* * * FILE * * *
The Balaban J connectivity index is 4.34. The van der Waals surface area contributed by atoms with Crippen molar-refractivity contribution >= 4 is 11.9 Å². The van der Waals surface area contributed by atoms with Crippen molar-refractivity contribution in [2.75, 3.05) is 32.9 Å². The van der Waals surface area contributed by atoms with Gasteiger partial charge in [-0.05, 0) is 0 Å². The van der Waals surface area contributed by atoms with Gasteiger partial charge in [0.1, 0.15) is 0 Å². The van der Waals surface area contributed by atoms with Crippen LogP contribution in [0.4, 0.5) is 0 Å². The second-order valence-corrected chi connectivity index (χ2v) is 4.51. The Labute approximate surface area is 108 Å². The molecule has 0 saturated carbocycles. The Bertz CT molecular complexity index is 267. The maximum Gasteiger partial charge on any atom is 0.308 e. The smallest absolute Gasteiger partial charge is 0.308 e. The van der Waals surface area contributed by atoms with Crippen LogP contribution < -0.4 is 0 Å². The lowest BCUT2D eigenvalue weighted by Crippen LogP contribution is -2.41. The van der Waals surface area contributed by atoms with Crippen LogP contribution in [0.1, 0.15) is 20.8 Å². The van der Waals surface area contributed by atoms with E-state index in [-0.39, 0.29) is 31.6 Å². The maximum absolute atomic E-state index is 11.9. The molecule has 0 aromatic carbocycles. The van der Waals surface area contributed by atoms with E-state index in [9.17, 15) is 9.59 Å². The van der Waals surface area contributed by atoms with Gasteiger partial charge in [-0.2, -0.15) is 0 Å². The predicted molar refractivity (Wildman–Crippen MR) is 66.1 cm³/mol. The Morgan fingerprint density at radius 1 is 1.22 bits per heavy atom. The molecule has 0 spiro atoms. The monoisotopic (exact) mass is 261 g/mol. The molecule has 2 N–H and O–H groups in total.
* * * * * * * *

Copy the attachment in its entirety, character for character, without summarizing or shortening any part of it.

The Balaban J connectivity index is 4.34. The van der Waals surface area contributed by atoms with Crippen molar-refractivity contribution >= 4 is 11.9 Å². The van der Waals surface area contributed by atoms with Crippen molar-refractivity contribution in [2.75, 3.05) is 32.9 Å². The van der Waals surface area contributed by atoms with Gasteiger partial charge in [-0.05, 0) is 0 Å². The van der Waals surface area contributed by atoms with Gasteiger partial charge in [0.1, 0.15) is 0 Å². The van der Waals surface area contributed by atoms with Crippen LogP contribution in [0.4, 0.5) is 0 Å². The second-order valence-corrected chi connectivity index (χ2v) is 4.51. The Labute approximate surface area is 108 Å². The molecule has 0 saturated carbocycles. The Bertz CT molecular complexity index is 267. The maximum Gasteiger partial charge on any atom is 0.308 e. The smallest absolute Gasteiger partial charge is 0.308 e. The van der Waals surface area contributed by atoms with Crippen LogP contribution < -0.4 is 0 Å². The lowest BCUT2D eigenvalue weighted by Crippen LogP contribution is -2.41. The van der Waals surface area contributed by atoms with Crippen LogP contribution in [0.1, 0.15) is 20.8 Å². The van der Waals surface area contributed by atoms with E-state index in [-0.39, 0.29) is 31.6 Å². The maximum absolute atomic E-state index is 11.9. The molecule has 0 aromatic carbocycles. The van der Waals surface area contributed by atoms with E-state index in [9.17, 15) is 9.59 Å². The van der Waals surface area contributed by atoms with Gasteiger partial charge in [-0.2, -0.15) is 0 Å². The predicted molar refractivity (Wildman–Crippen MR) is 66.1 cm³/mol. The Morgan fingerprint density at radius 1 is 1.22 bits per heavy atom. The molecule has 0 spiro atoms. The monoisotopic (exact) mass is 261 g/mol. The molecule has 2 N–H and O–H groups in total.